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CAPEC-516: Hardware Component Substitution During Baselining

Attack Pattern ID: 516
Abstraction: Detailed
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+ Description
An adversary with access to system components during allocated baseline development can substitute a maliciously altered hardware component for a baseline component during the product development and research phases. This can lead to adjustments and calibrations being made in the product so that when the final product, now containing the modified component, is deployed it will not perform as designed and be advantageous to the adversary.
+ Likelihood Of Attack


+ Typical Severity


+ Relationships
Section HelpThis table shows the other attack patterns and high level categories that are related to this attack pattern. These relationships are defined as ChildOf and ParentOf, and give insight to similar items that may exist at higher and lower levels of abstraction. In addition, relationships such as CanFollow, PeerOf, and CanAlsoBe are defined to show similar attack patterns that the user may want to explore.
ChildOfStandard Attack PatternStandard Attack Pattern - A standard level attack pattern in CAPEC is focused on a specific methodology or technique used in an attack. It is often seen as a singular piece of a fully executed attack. A standard attack pattern is meant to provide sufficient details to understand the specific technique and how it attempts to accomplish a desired goal. A standard level attack pattern is a specific type of a more abstract meta level attack pattern.444Development Alteration
Section HelpThis table shows the views that this attack pattern belongs to and top level categories within that view.
+ Prerequisites
The adversary will need either physical access or be able to supply malicious hardware components to the product development facility.
+ Skills Required
[Level: Medium]
Intelligence data on victim's purchasing habits.
[Level: High]
Resources to maliciously construct/alter hardware components used for testing by the supplier.
[Level: High]
Resources to physically infiltrate supplier.
+ Mitigations
Hardware attacks are often difficult to detect, as inserted components can be difficult to identify or remain dormant for an extended period of time.
Acquire hardware and hardware components from trusted vendors. Additionally, determine where vendors purchase components or if any components are created/acquired via subcontractors to determine where supply chain risks may exist.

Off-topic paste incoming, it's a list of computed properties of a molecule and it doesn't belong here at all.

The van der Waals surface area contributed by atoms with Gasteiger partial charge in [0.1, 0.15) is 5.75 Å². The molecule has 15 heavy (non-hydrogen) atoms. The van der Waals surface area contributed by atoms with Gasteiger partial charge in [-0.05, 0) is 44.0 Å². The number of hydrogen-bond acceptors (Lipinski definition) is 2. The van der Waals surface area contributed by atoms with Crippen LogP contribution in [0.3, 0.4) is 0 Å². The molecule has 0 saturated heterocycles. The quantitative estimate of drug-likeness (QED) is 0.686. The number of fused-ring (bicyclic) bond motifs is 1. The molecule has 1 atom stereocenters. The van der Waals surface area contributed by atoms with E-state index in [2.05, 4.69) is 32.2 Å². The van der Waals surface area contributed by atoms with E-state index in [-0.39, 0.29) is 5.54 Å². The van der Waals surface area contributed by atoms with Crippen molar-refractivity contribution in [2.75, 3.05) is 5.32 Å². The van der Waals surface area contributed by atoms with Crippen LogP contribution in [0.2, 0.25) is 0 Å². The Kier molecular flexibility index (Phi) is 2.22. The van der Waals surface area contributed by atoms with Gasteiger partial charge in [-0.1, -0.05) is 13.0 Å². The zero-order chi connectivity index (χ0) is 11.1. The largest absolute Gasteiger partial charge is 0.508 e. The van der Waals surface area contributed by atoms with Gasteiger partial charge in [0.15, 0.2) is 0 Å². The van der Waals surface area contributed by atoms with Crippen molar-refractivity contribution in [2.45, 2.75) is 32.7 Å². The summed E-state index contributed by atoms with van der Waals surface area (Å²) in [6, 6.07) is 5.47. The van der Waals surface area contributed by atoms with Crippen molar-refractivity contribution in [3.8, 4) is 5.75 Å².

+ Example Instances

An adversary supplies the product development facility of a network security device with a hardware component that is used to simulate large volumes of network traffic. The device claims in logs, stats, and via the display panel to be pumping out very large quantities of network traffic, when it is in fact putting out very low volumes. The developed product is adjusted and configured to handle what it believes to be a heavy network load, but when deployed at the victim site the large volumes of network traffic are dropped instead of being processed by the network security device. This allows the adversary an advantage when attacking the victim in that the adversary's presence may not be detected by the device.

+ Taxonomy Mappings
Section HelpCAPEC mappings to ATT&CK techniques leverage an inheritance model to streamline and minimize direct CAPEC/ATT&CK mappings. Inheritance of a mapping is indicated by text stating that the parent CAPEC has relevant ATT&CK mappings. Note that the ATT&CK Enterprise Framework does not use an inheritance model as part of the mapping to CAPEC.
Relevant to the ATT&CK taxonomy mapping
Entry IDEntry Name
1195.003Supply Chain Compromise: Compromise Hardware Supply Chain
+ References
[REF-439] John F. Miller. "Supply Chain Attack Framework and Attack Patterns". The MITRE Corporation. 2013. <>.
[REF-712] Cristin Goodwin and Joram Borenstein. "Guarding against supply chain attacks—Part 2: Hardware risks". Microsoft. 2020-02-03. <>. URL validated: 2022-02-17.
+ Content History
Submission DateSubmitterOrganization
(Version 2.6)
CAPEC Content TeamThe MITRE Corporation
Modification DateModifierOrganization
(Version 2.7)
CAPEC Content TeamThe MITRE Corporation
Updated Examples-Instances, Related_Attack_Patterns, Typical_Likelihood_of_Exploit
(Version 3.2)
CAPEC Content TeamThe MITRE Corporation
Updated Related_Attack_Patterns
(Version 3.5)
CAPEC Content TeamThe MITRE Corporation
Updated Related_Attack_Patterns
(Version 3.7)
CAPEC Content TeamThe MITRE Corporation
Updated Description, Example_Instances, Mitigations, Prerequisites, References
(Version 3.8)
CAPEC Content TeamThe MITRE Corporation
Updated Related_Attack_Patterns, Taxonomy_Mappings
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Page Last Updated or Reviewed: July 31, 2018